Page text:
Archaeologists have uncovered a 4,400-year-old Egyptian tomb that they believe belonged to a high-ranking priestess. The Egyptian government revealed the new discovery on February 3, 2018, noting that this tomb on the Giza plateau contains rare wall paintings.
The researchers say this tomb belonged to Hetpet, a priestess for the goddess Hathor. Often depicted as a woman with a cow’s head, Hathor is associated with fertility, music, love, among several other qualities (including drunkenness). They concluded this tomb belonged to Hetpet because it contained a purification basin engraved with her name and titles, reports Agence France-Presse (AFP). In addition, some of the tomb’s paintings depict Hetpet hunting, fishing, or interacting with children.
“The tomb is in very good condition,” said Mostafa Waziri, the secretary general of the Supreme Council of Antiquities, according to the New York Times. “There are colored depictions of traditional scenes: animals grazing, fishing, bird-catching, offerings, sacrifice, soldiers and fruit-gathering.”
Hetpet’s tomb stands in the Saqqara necropolis, a famous burial ground for the Ancient Egyptian capital of Memphis. The necropolis contains many of the tombs of top Egyptian officials during the Old Kingdom’s Fifth Dynasty, which lasted from about 2465 to 2323 B.C.E.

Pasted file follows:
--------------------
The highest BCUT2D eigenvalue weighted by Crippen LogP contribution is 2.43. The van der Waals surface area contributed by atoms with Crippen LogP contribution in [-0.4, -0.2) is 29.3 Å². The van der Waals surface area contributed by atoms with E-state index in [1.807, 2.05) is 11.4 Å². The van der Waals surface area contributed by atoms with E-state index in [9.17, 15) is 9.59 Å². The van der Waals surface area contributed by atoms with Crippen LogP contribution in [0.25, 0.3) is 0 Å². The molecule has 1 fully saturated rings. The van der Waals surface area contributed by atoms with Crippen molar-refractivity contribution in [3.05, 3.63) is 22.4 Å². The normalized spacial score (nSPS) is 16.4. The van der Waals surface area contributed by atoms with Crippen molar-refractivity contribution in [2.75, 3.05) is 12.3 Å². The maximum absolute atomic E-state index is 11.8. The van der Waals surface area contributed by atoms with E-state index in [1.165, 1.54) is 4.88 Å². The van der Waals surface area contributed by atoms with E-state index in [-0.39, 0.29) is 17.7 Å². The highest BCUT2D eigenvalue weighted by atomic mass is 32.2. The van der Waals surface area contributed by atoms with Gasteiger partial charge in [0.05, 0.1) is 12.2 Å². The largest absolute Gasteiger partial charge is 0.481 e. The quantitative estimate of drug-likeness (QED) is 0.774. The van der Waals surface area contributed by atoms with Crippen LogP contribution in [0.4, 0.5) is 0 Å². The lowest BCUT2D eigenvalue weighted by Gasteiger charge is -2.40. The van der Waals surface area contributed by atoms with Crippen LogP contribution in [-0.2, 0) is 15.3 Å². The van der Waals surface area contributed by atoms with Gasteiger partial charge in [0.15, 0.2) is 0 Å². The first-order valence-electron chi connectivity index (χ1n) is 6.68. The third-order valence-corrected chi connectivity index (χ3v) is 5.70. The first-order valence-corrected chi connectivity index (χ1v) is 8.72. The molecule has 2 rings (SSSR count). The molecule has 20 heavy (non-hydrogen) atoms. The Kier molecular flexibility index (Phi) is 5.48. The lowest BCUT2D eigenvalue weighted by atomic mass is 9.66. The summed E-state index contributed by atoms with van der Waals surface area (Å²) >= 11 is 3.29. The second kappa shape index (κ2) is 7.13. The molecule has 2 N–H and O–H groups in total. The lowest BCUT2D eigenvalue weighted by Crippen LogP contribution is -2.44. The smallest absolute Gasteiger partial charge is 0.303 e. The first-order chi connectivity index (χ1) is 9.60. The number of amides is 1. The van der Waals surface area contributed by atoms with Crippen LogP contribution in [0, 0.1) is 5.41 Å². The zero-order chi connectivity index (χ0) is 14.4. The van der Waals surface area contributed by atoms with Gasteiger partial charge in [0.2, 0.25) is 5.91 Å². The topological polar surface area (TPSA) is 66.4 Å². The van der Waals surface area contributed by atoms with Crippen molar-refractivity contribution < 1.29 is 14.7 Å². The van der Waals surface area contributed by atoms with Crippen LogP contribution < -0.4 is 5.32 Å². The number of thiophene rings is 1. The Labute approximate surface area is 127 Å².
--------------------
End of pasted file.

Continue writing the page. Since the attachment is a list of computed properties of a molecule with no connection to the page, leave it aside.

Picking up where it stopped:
The Antiquities Ministry said that Hetpet’s tomb matches the Fifth Dynasty’s style and architecture. It also contains a rare paintings of a monkey dancing in front of an orchestra, further tying the tomb to the Old Kingdom (this was the era in which Egypt perfected pyramid construction).
“Such scenes are rare … and have only been found previously in the [Old Kingdom] tomb of ‘Ka-Iber,’ where a painting shows a monkey dancing in front of a guitarist not an orchestra,” Waziri told AFP. Ka-Iber’s tomb, too, is located in Saqqara.
Hetpet’s tomb marks the first archaeological discovery of the year for Egypt’s Antiquities Ministry, which plans to continue excavating the site. It follows on the heels of the country’s discovery of a 3,500-year-old tomb in September 2017.
Egypt’s archaeological wonders were an huge economic draw for the country during the 1990s and early 2000s, when international tourism grew from under 3 million visitors to a peak of 14 million in 2010. After that, tourism started to decline, dropping to 9 million in 2015, according to the World Bank.
The government hopes these newly-uncovered tombs will boost the country’s flagging tourism industry. And to that end, the Antiquities Ministry is hoping to continue making newsworthy discoveries. If its succeeds, the result would be not just a boon for Egypt’s economy, but a gift to history-lovers worldwide.